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Dear conservatives: Abortion clinics don’t ‘target’ the black community

GOP lawmakers are shamelessly misappropriating 'Black Lives Matter' to demean women of color

Abortion rights activists in D.C. (Alex Wong/Getty Images)

A few weeks ago, Rep. Sean Duffy took to the House floor to scold black lawmakers like me. Citing high abortion rates among African American women, the Wisconsin congressman accused abortion providers of preying on minority communities.

“I’ve heard many of my liberal friends and a lot of friends from the [Congressional Black Caucus] talk about how there is targeting and unfair treatment of African Americans in the criminal justice system,” Duffy said. “But what I don’t hear them talk about is how their communities are targeted in abortion.”

Groups like the Guttmacher Institute — an independent reproductive health research organization — have debunked this assertion with data showing that fewer than 1 in 10 abortion providers are in majority-black neighborhoods.

But no matter. That allegation has been uttered by countless conservatives. Recently, Republican presidential candidate Ben Carson accused Planned Parenthood of building “most of their clinics in black neighborhoods” so they could “control that population.” At last month’s March for Life, the Rev. Samuel Rodriguez, a prominent religious voice on Sen. Marco Rubio’s presidential campaign, described the targeting of African American and Latino women as “unbridled and unfettered racism.” Extremist groups like Protecting Black Life exist to disseminate this lie.

These comments are part of a massive disinformation campaign, one that seeks to dismantle the progress made by the pro-choice movement, shaming African American women and attacking the reproductive health providers they rely on. Their goal is to intimidate and inflict trauma while limiting the health care choices for pregnant women in need.

These anti-choice activists also exploit the high rate of abortion among black women as further (and somewhat circular) evidence that minority communities are targeted for abortion. For example, during his remarks on the House floor, Duffy said that the “African American community is 15 percent of the country as a whole, but account for 40 percent of the abortions. … In New York City, the most recent stat, African American women had more abortions than live births.”

Insisting these numbers represent a targeting of minority communities is flawed and misleading, and it perverts this debate with deceptive implications of causality. No one denies that the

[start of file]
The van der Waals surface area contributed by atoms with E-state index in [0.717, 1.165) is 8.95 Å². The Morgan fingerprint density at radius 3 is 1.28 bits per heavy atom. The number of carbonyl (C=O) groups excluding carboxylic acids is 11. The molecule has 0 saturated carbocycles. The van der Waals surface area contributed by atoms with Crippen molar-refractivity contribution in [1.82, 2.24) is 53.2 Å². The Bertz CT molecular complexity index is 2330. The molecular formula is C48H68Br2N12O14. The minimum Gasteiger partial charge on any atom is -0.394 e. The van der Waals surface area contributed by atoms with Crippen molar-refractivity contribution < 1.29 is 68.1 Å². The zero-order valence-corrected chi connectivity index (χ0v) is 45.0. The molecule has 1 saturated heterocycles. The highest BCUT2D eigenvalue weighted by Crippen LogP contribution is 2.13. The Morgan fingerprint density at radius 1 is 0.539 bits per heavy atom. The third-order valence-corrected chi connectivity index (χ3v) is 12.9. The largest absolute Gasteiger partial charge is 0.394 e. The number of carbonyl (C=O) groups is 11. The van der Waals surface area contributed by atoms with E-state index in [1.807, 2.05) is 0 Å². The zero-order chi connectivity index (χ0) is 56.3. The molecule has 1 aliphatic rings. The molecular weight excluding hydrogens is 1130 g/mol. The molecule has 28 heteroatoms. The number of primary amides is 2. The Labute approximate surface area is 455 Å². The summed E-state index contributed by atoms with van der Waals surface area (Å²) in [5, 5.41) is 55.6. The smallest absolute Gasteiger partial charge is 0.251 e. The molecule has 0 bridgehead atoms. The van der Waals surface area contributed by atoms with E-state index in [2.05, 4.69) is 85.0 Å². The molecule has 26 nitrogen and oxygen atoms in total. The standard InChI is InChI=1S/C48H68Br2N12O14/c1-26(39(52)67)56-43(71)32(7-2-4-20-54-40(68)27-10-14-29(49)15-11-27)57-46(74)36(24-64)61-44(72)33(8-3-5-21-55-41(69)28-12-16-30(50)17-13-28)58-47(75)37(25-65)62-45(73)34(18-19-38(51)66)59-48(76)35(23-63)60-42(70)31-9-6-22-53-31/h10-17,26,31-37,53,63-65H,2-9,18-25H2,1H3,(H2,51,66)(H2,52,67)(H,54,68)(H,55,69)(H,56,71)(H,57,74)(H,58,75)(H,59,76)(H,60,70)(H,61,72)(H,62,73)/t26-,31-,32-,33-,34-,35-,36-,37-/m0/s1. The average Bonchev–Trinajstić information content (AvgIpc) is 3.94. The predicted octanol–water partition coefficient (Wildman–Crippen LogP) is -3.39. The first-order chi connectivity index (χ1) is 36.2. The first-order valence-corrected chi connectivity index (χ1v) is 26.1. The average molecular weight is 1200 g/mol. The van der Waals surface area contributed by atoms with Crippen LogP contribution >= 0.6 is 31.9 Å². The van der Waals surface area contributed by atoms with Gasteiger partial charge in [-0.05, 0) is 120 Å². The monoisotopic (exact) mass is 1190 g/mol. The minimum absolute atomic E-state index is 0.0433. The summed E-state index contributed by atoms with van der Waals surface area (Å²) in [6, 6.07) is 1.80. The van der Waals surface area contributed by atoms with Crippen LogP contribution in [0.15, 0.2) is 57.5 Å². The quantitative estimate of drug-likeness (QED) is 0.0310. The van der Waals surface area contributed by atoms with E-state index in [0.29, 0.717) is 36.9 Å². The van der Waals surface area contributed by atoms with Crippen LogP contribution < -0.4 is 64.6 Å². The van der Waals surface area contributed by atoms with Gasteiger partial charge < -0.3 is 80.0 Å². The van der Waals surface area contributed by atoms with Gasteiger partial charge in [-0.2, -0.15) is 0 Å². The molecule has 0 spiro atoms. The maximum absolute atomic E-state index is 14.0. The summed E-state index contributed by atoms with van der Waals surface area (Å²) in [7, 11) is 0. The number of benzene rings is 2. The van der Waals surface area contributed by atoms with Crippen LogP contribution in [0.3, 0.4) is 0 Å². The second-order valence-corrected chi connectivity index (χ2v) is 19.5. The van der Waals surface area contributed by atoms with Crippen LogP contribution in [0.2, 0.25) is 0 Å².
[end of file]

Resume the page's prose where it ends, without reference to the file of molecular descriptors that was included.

abortion rate in black communities is higher than in white communities, but failing to mention the underlying context behind those numbers demonstrates a disturbing lack of awareness of the impact of poverty and the realities faced by black women in America.

From 2008 to 2010, researchers from UCSF’s Bixby Center on Global Reproductive Health conducted 3,000 interviews with over 1,000 women across the country who had either had abortions or were denied care because of the timing of their pregnancies. The report uncovered that economic security was one of the primary reasons women pursued abortion care in the first place. Forty-five percent of the women were on public assistance, and two-thirds had household incomes below the federal poverty level.

The inability or outright refusal to recognize the barriers black women encounter in accessing quality prevention services and reproductive care walks the line between sheer blindness and malice. However, what infuriates me, and so many African Americans, is the shameless misappropriation of “Black Lives Matter” as a vehicle to demean women of color for exercising their right to make their own private medical decisions. Anti-choice lawmakers are using it as a political tactic to further their own ideological agenda.

Black Lives Matter is a critical component to our shared struggle for reproductive rights. It extends far beyond the realm of deadly interactions with police and economic inequality. It is a means to amplify our voices against injustice and to empower our communities. It provides an opportunity for those to shape a future worthy of their highest aspirations, free of political paternalism and discrimination.

This social justice movement means something to us.

I will not remain silent while Republican lawmakers publicly feign concern for women and children of color, while simultaneously attacking the very social programs that lift them out of poverty. Spewing such divisive rhetoric masked in moral concern exposes a stunning insensitivity for our community’s collective pursuit for dignity and equality.